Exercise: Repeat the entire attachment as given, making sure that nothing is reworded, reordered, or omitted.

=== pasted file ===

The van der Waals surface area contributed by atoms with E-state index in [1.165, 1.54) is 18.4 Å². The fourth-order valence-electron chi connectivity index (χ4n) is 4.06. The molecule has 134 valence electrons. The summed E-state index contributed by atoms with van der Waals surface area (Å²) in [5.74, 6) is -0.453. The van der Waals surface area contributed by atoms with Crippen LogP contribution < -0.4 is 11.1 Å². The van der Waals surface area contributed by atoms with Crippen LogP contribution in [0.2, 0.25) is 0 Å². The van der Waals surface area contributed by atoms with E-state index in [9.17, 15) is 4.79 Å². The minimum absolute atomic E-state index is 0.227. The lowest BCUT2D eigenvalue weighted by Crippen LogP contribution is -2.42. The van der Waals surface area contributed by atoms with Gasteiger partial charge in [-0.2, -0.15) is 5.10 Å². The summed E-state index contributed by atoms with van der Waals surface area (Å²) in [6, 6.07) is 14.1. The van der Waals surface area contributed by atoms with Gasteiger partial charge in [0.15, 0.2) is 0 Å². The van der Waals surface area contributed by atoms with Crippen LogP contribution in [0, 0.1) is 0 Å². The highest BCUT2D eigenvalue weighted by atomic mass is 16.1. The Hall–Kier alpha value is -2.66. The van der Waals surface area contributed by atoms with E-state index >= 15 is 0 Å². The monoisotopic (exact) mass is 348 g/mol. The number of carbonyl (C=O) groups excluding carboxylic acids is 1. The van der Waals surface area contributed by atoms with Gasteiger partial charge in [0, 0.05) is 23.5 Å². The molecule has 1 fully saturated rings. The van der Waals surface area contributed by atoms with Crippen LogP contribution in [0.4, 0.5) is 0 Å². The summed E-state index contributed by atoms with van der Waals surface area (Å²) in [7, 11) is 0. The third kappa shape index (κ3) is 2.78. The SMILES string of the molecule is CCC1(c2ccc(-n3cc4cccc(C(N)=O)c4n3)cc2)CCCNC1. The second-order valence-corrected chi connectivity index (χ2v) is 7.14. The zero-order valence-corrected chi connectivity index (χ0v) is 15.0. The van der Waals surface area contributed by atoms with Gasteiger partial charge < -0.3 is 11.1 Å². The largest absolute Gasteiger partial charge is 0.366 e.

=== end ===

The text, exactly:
The van der Waals surface area contributed by atoms with E-state index in [1.165, 1.54) is 18.4 Å². The fourth-order valence-electron chi connectivity index (χ4n) is 4.06. The molecule has 134 valence electrons. The summed E-state index contributed by atoms with van der Waals surface area (Å²) in [5.74, 6) is -0.453. The van der Waals surface area contributed by atoms with Crippen LogP contribution < -0.4 is 11.1 Å². The van der Waals surface area contributed by atoms with Crippen LogP contribution in [0.2, 0.25) is 0 Å². The van der Waals surface area contributed by atoms with E-state index in [9.17, 15) is 4.79 Å². The minimum absolute atomic E-state index is 0.227. The lowest BCUT2D eigenvalue weighted by Crippen LogP contribution is -2.42. The van der Waals surface area contributed by atoms with Gasteiger partial charge in [-0.2, -0.15) is 5.10 Å². The summed E-state index contributed by atoms with van der Waals surface area (Å²) in [6, 6.07) is 14.1. The van der Waals surface area contributed by atoms with Gasteiger partial charge in [0.15, 0.2) is 0 Å². The van der Waals surface area contributed by atoms with Crippen LogP contribution in [0, 0.1) is 0 Å². The highest BCUT2D eigenvalue weighted by atomic mass is 16.1. The Hall–Kier alpha value is -2.66. The van der Waals surface area contributed by atoms with E-state index >= 15 is 0 Å². The monoisotopic (exact) mass is 348 g/mol. The number of carbonyl (C=O) groups excluding carboxylic acids is 1. The van der Waals surface area contributed by atoms with Gasteiger partial charge in [0, 0.05) is 23.5 Å². The molecule has 1 fully saturated rings. The van der Waals surface area contributed by atoms with Crippen LogP contribution in [0.4, 0.5) is 0 Å². The summed E-state index contributed by atoms with van der Waals surface area (Å²) in [7, 11) is 0. The third kappa shape index (κ3) is 2.78. The SMILES string of the molecule is CCC1(c2ccc(-n3cc4cccc(C(N)=O)c4n3)cc2)CCCNC1. The second-order valence-corrected chi connectivity index (χ2v) is 7.14. The zero-order valence-corrected chi connectivity index (χ0v) is 15.0. The van der Waals surface area contributed by atoms with Gasteiger partial charge < -0.3 is 11.1 Å². The largest absolute Gasteiger partial charge is 0.366 e.